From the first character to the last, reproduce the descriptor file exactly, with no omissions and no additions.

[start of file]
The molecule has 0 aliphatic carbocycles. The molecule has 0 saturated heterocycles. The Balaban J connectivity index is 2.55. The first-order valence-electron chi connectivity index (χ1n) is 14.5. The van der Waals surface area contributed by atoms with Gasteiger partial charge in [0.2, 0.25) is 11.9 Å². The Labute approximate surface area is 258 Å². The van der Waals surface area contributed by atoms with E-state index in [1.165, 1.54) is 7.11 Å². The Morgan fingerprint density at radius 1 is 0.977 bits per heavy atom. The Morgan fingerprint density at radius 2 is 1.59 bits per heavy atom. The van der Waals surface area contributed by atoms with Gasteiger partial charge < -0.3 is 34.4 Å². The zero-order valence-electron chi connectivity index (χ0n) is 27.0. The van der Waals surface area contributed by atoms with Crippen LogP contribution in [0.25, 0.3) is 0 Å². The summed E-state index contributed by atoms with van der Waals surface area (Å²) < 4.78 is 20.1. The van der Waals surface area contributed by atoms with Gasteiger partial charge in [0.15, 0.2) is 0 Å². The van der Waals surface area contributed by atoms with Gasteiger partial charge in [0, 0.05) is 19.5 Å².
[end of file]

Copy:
The molecule has 0 aliphatic carbocycles. The molecule has 0 saturated heterocycles. The Balaban J connectivity index is 2.55. The first-order valence-electron chi connectivity index (χ1n) is 14.5. The van der Waals surface area contributed by atoms with Gasteiger partial charge in [0.2, 0.25) is 11.9 Å². The Labute approximate surface area is 258 Å². The van der Waals surface area contributed by atoms with E-state index in [1.165, 1.54) is 7.11 Å². The Morgan fingerprint density at radius 1 is 0.977 bits per heavy atom. The Morgan fingerprint density at radius 2 is 1.59 bits per heavy atom. The van der Waals surface area contributed by atoms with Gasteiger partial charge < -0.3 is 34.4 Å². The zero-order valence-electron chi connectivity index (χ0n) is 27.0. The van der Waals surface area contributed by atoms with Crippen LogP contribution in [0.25, 0.3) is 0 Å². The summed E-state index contributed by atoms with van der Waals surface area (Å²) < 4.78 is 20.1. The van der Waals surface area contributed by atoms with Gasteiger partial charge in [0.15, 0.2) is 0 Å². The van der Waals surface area contributed by atoms with Gasteiger partial charge in [0, 0.05) is 19.5 Å².